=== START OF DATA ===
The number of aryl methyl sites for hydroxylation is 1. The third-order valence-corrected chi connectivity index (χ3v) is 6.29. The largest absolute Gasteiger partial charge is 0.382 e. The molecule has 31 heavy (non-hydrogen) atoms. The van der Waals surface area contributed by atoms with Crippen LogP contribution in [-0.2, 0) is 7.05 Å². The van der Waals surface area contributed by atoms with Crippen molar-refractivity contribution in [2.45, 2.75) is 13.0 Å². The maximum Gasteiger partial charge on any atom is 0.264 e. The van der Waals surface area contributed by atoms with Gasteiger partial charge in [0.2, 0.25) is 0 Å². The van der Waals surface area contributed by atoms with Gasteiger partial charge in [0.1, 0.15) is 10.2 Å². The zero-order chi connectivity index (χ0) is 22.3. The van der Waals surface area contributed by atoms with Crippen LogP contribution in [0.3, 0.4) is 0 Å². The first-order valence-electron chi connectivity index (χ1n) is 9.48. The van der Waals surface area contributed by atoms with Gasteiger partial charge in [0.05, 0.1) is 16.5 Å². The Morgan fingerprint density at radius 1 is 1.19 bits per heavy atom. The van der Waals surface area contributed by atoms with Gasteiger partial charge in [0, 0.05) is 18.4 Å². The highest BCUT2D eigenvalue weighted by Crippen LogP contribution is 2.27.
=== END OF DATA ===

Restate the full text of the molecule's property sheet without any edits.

The number of aryl methyl sites for hydroxylation is 1. The third-order valence-corrected chi connectivity index (χ3v) is 6.29. The largest absolute Gasteiger partial charge is 0.382 e. The molecule has 31 heavy (non-hydrogen) atoms. The van der Waals surface area contributed by atoms with Crippen LogP contribution in [-0.2, 0) is 7.05 Å². The van der Waals surface area contributed by atoms with Crippen molar-refractivity contribution in [2.45, 2.75) is 13.0 Å². The maximum Gasteiger partial charge on any atom is 0.264 e. The van der Waals surface area contributed by atoms with Gasteiger partial charge in [0.2, 0.25) is 0 Å². The van der Waals surface area contributed by atoms with Gasteiger partial charge in [0.1, 0.15) is 10.2 Å². The zero-order chi connectivity index (χ0) is 22.3. The van der Waals surface area contributed by atoms with Crippen LogP contribution in [0.3, 0.4) is 0 Å². The first-order valence-electron chi connectivity index (χ1n) is 9.48. The van der Waals surface area contributed by atoms with Gasteiger partial charge in [0.05, 0.1) is 16.5 Å². The Morgan fingerprint density at radius 1 is 1.19 bits per heavy atom. The van der Waals surface area contributed by atoms with Gasteiger partial charge in [0, 0.05) is 18.4 Å². The highest BCUT2D eigenvalue weighted by Crippen LogP contribution is 2.27.